September 11, 2019

On July 2nd, 2019 Mexico’s Federal Labor Law (the “FLL”) and Social Security Law (the “SSL”) were amended to include provisions designed to protect domestic employees working in Mexico. The most relevant aspects of the amendments are summarized below:

  1. The FLL defines domestic employees as those who provide care services, cleaning, assistance or any other activity within an employer’s residence, and such arrangement does not produce a financial benefit to the employer. Domestic employees may reside inside or out of the employer’s home, or they may work for different employers and not reside at any of them.
  2. Individuals who perform household work on an occasional or sporadic basis or who provide cleaning services, assistance, customer service and other similar activities in hotels, care homes, restaurants, bars, hospitals, schools, boarding schools and other similar establishments are not considered to be domestic employees.
  3. It is illegal to hire children under 15 years of age, and special rules apply to household employees between the ages of 15 and 18.
  4. A written employment contract is mandatory.
  5. Employees who reside in the employer’s home must be allowed to rest a minimum of nine consecutive hours at night, and at least three hours between morning and evening duties, without exceeding eight hours per day.
  6. Domestic employees shall have at least one and a half days per week off, preferably on Saturday and Sunday. Per agreement between of the parties, half days may be accumulated every two weeks, but employees must always be allowed to have at least one full day off every week. Further, domestic employees must be allowed to be off work on legal holidays.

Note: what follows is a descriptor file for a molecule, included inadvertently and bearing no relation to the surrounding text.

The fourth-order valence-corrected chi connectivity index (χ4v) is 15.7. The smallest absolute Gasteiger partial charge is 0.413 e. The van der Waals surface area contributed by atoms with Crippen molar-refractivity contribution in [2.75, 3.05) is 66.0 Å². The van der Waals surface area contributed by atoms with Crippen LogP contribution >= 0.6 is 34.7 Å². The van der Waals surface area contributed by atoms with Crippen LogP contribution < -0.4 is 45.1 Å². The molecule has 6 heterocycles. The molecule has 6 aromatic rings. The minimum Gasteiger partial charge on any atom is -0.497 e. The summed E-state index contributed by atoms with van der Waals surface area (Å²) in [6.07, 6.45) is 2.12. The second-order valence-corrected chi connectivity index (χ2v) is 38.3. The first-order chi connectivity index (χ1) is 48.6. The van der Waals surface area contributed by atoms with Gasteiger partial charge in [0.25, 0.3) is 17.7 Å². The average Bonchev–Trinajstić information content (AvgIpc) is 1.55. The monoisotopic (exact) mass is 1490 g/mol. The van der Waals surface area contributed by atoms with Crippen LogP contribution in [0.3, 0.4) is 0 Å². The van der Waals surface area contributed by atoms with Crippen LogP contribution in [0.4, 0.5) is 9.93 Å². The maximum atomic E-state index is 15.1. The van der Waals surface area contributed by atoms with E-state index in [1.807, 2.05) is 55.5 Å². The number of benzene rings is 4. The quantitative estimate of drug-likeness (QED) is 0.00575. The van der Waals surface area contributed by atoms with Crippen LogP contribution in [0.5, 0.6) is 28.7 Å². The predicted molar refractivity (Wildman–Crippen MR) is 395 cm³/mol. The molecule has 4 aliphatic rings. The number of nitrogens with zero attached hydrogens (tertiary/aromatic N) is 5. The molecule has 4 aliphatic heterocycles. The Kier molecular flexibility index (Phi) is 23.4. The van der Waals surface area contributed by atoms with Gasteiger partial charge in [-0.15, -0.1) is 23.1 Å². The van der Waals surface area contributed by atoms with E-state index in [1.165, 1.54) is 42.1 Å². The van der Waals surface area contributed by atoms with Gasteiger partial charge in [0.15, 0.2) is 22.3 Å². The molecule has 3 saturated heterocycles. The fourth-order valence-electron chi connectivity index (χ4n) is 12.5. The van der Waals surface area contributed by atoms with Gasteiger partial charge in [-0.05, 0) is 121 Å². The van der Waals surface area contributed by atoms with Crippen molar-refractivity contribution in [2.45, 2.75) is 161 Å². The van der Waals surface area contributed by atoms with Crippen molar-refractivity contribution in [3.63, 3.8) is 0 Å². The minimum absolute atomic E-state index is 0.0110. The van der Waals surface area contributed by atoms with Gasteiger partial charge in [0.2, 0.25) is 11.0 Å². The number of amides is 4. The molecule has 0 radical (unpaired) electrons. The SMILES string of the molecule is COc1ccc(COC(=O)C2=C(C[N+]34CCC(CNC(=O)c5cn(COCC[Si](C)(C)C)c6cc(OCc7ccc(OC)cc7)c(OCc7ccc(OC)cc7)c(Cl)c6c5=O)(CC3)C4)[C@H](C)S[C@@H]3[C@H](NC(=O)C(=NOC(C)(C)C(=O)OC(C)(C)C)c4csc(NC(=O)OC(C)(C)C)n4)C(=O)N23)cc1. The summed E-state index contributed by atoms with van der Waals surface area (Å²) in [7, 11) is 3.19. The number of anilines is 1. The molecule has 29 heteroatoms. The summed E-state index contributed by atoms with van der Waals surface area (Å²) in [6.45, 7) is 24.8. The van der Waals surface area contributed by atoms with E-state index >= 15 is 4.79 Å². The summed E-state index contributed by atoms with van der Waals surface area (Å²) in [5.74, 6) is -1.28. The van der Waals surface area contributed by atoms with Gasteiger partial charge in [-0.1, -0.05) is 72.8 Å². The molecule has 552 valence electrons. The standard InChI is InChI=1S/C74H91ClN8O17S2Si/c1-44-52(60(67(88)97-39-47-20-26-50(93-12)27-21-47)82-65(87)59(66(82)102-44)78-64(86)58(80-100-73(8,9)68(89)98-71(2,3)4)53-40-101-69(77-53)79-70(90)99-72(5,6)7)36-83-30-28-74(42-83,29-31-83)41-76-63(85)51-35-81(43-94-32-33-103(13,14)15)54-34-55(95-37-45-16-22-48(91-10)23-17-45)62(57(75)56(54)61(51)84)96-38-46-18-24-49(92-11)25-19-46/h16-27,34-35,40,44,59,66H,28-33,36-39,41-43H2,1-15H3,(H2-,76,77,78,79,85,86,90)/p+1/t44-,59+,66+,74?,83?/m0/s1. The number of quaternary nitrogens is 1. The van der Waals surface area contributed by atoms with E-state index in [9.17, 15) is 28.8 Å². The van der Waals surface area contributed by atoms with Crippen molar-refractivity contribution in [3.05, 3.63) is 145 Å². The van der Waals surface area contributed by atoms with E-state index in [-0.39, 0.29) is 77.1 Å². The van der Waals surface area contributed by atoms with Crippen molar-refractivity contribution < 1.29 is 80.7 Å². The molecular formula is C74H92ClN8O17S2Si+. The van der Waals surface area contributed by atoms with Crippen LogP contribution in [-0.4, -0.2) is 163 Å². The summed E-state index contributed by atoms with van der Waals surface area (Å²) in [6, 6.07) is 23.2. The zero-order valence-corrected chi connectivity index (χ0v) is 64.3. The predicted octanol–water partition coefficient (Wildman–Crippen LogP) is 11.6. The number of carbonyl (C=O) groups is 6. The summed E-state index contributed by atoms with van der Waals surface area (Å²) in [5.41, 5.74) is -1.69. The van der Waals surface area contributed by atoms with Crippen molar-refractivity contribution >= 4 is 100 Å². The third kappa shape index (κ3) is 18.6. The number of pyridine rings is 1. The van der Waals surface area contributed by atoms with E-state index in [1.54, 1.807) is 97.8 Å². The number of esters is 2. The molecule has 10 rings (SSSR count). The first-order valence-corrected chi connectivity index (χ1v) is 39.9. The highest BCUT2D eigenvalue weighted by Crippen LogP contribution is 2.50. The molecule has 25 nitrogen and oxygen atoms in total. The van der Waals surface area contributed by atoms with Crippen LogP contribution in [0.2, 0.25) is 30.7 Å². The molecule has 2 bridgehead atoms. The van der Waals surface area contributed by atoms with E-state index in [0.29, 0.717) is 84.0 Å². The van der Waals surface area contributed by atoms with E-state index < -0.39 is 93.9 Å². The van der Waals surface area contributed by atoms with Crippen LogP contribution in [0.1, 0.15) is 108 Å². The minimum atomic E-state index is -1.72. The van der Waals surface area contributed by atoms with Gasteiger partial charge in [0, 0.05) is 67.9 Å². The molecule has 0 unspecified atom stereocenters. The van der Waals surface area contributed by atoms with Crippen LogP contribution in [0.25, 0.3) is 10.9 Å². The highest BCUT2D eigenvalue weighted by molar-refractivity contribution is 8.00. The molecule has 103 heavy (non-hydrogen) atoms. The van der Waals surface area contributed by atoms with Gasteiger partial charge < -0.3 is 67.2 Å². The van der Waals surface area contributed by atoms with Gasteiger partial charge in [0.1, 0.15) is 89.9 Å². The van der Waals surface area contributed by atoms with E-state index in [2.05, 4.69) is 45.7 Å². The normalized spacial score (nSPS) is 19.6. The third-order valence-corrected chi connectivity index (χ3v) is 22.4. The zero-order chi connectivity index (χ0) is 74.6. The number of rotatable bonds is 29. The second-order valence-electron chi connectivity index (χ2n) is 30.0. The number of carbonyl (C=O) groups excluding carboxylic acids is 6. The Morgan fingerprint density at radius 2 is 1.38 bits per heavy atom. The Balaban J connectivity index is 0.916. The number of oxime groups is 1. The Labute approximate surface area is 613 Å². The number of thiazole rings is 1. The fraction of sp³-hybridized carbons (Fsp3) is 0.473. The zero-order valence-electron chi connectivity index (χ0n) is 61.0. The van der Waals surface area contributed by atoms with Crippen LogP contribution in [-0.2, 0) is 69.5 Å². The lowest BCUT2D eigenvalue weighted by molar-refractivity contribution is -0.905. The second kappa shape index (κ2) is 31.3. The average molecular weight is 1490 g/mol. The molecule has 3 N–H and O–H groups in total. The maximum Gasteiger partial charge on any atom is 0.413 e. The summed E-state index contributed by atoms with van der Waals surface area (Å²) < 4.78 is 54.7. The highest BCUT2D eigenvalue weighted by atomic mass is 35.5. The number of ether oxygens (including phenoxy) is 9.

7. Employers must provide food and housing to domestic employees who reside at the same address where they work. Such domestic employees are also entitled to vacation and vacation bonus pay, and a holiday bonus, paid weekly days off and enrollment in the national health system operated by the Mexican Social Security Institute.
  8. Wages may be paid by direct deposit with consent from the employee. The National Minimum Wage Commission establishes the minimum wages that must be paid to domestic employees.
  9. Domestic employees may terminate their employment by giving notice to the employer at least eight days in advance. The employer must also provide at least eight-days’ advance notice to dismiss a domestic employee and pay the departing employee legally mandated severance as set forth in Articles 49 fraction IV and 50 of the FLL.